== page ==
XClose

UCL Institute for Sustainable Resources

Home
Menu

Behavioural Economics for the Environment Team

We are a research unit of ISR staff and students who apply behavioural economics theories and techniques to promote sustainable and environmentally-friendly behaviours and choices.

resized BEE logo

The natural environment  is in danger, and one of the main threats is our behaviour. The BEE team focuses on behavioural economics to develop solutions in order to support more sustainable behaviours, tackling climate change and promoting conservation of natural resources and biodiversity.

More on our team and activities: 

  • We develop cutting-edge research using behavioural and experimental economics insights, providing insights and guidance for policy markers and private stakeholders.
  • We train and cooperate with professionals, NGOs and policy makers, making an impact with our expertise
  • Our MSc module "Behavioural Economics and Game Theory of the Environment" offers to our students the chance to learn main theories, and then apply them for their original research projects and experiments 
  • We cooperate with UCL's Sustainability Team, developing field experiments across the campus and contributing to make UCL greener. 
Our team

Our work

Behavioural Economics for the Environment presentation

Dr Lorenzo Lotti gives a presentation in Westminster on Behavioural Economics for the Environment. View the viedo here.


Lorenzo presentation
Applying Behavioural Economics to Public Services
On Friday 14th February, Dr Lorenzo Lotti presented the application of Behavioural Economics to a group of delegates from the Indian Government. 

fishing
Team member Shanali Pethiyagoda presents research

Friday 18th October: Team member Shanali Pethiyagoda ran a web seminar for the Cambridge Conservation Initiative on "Nudging recreational anglers towards more sustainable fishing (UK)". The presentation was based on research developed together with CEFAS, which sought to address some of the marine resource management challenges in the UK's marine recreational fisheries (UK-MRF). The research examines recreational anglers' behaviours, and adopts a behavioural economics approach to design targeted nudges for British anglers towards more sustainable behaviours and regualtory compliance, thereby enhancing marine resources' sustainability. Listen to Shanali's talk here.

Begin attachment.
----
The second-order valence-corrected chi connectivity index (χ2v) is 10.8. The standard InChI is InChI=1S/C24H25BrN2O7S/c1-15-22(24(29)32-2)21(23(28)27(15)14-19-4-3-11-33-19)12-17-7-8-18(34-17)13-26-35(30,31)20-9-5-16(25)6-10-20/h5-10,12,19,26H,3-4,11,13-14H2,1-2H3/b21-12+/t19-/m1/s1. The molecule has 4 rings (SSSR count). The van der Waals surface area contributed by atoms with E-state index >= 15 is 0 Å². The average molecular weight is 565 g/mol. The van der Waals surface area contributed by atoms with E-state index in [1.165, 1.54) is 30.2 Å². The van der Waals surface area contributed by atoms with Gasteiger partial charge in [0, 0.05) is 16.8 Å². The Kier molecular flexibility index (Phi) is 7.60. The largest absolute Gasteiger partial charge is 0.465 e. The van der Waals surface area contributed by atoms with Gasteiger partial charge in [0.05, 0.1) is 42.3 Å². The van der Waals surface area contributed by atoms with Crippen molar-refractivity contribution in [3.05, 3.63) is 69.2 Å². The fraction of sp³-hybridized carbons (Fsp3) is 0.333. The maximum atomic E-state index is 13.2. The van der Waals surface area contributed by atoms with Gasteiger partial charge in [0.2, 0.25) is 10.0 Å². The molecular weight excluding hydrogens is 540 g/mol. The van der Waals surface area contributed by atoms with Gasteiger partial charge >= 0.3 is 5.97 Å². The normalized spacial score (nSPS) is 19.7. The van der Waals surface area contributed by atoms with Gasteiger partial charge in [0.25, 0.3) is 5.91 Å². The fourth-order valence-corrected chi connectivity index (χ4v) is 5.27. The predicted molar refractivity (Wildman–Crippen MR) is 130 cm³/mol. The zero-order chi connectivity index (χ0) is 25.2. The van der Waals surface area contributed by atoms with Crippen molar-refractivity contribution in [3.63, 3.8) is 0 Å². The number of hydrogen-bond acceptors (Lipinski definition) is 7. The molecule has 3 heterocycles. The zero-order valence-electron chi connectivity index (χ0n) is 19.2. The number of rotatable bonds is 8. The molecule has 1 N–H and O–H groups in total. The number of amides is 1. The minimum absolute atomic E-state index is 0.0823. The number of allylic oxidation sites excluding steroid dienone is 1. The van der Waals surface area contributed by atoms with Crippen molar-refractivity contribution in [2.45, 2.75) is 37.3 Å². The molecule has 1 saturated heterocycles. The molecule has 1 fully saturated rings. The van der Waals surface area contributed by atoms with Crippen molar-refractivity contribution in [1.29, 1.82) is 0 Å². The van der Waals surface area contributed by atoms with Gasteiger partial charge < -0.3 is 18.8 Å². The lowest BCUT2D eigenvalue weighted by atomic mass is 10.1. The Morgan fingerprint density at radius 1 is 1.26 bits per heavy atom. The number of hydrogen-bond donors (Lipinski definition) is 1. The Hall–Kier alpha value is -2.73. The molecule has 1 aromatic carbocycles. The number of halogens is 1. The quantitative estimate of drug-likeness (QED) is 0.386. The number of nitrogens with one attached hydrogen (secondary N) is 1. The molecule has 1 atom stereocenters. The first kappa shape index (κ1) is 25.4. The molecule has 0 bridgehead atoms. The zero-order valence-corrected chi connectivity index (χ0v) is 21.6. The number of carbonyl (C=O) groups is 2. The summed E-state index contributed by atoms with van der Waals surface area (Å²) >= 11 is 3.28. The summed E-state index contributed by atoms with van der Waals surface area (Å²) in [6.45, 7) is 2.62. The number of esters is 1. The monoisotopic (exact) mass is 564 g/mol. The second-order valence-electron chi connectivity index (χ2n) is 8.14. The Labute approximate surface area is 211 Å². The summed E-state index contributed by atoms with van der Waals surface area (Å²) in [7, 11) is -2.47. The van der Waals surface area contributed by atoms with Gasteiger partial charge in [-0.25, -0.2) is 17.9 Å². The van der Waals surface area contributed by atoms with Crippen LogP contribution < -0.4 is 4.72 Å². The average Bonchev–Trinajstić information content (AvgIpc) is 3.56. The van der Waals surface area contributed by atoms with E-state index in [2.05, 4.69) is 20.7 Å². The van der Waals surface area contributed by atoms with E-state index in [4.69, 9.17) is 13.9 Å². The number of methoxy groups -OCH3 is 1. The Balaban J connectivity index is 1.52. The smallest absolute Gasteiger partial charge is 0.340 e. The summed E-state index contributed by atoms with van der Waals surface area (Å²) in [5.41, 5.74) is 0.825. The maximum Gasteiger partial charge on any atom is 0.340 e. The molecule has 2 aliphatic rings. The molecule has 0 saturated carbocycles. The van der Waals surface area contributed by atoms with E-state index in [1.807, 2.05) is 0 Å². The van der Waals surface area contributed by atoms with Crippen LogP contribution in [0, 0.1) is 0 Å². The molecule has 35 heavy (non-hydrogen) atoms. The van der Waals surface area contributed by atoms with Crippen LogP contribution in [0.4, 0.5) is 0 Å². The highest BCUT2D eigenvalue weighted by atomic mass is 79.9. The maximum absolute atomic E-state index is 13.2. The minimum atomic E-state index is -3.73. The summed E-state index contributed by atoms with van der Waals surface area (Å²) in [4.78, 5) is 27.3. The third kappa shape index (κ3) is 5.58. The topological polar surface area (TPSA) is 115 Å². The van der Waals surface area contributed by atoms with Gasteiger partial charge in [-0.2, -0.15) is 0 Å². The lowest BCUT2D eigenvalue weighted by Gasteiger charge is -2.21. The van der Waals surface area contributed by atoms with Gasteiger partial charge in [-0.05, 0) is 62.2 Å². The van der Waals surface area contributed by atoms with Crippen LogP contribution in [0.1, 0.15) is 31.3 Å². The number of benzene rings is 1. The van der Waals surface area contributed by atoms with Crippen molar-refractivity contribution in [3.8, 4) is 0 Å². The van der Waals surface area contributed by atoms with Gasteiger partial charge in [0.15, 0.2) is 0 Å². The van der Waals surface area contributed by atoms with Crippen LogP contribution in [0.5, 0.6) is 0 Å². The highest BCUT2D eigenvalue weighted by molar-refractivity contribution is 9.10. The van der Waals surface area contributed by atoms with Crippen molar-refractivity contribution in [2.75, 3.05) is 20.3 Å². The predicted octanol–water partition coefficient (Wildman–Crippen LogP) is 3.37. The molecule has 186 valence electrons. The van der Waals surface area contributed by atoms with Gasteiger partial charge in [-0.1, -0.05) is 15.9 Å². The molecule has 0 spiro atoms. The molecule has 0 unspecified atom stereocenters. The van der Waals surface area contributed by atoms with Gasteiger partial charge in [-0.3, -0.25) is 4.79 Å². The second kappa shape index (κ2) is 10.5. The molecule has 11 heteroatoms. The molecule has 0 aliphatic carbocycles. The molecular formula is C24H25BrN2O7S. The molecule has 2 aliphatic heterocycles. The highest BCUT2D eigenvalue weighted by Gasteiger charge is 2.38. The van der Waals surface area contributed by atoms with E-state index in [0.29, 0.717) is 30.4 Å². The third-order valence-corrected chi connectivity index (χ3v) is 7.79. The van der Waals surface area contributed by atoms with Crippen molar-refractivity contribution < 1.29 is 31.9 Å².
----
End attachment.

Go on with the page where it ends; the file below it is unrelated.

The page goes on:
EPEE & SR student presentation
UCL ISR MSc students present their work at Hubbub

Economics and Policy of Energy and the Environment MSc and Sustainable Resources: Economics, Policy and Transitions MSc students present their disserations and Behavioural Economics theories they have learnt about at Hubbub

Hubbub are a charity looking for inspiration on things everyone can do that are good for you and the environemnt. They create environmental campaigns that inspire people to make healthier, greener lifestyle choices. 


Lotti Cambridge

Designing nudges to increase plastic collection in South East Asia (reducing plastic inflow in our Oceans)

UCL ISR Dr. Lorenzo Lotti delievered a talk at the David Attenborough Building for the Cambridge Conservation Institute (Thursday 7th November 2019).

“At least 8 million tonnes of plastics leak into the ocean each year which is equivalent to dumping the contents of one garbage truck into the ocean per minute. This have mortality or illness when ingested by sea creatures and damage to critical habitats such as coral reefs. Most of the plastics ending up in the oceans comes from South-East Asia: behavioural economics theories could help for developing effective nudges, enhancing collection and reducing plastics leakage".At least 8 million tonnes of plastics leak into the ocean each year which is equivalent to dumping the contents of one garbage truck into the ocean per minute. This have mortality or illness when ingested by sea creatures and damage to critical habitats such as coral reefs. Most of the plastics ending up in the oceans comes from South-East Asia: behavioural economics theories could help for developing effective nudges, enhancing collection and reducing plastics leakage".

 

behaviour change environmental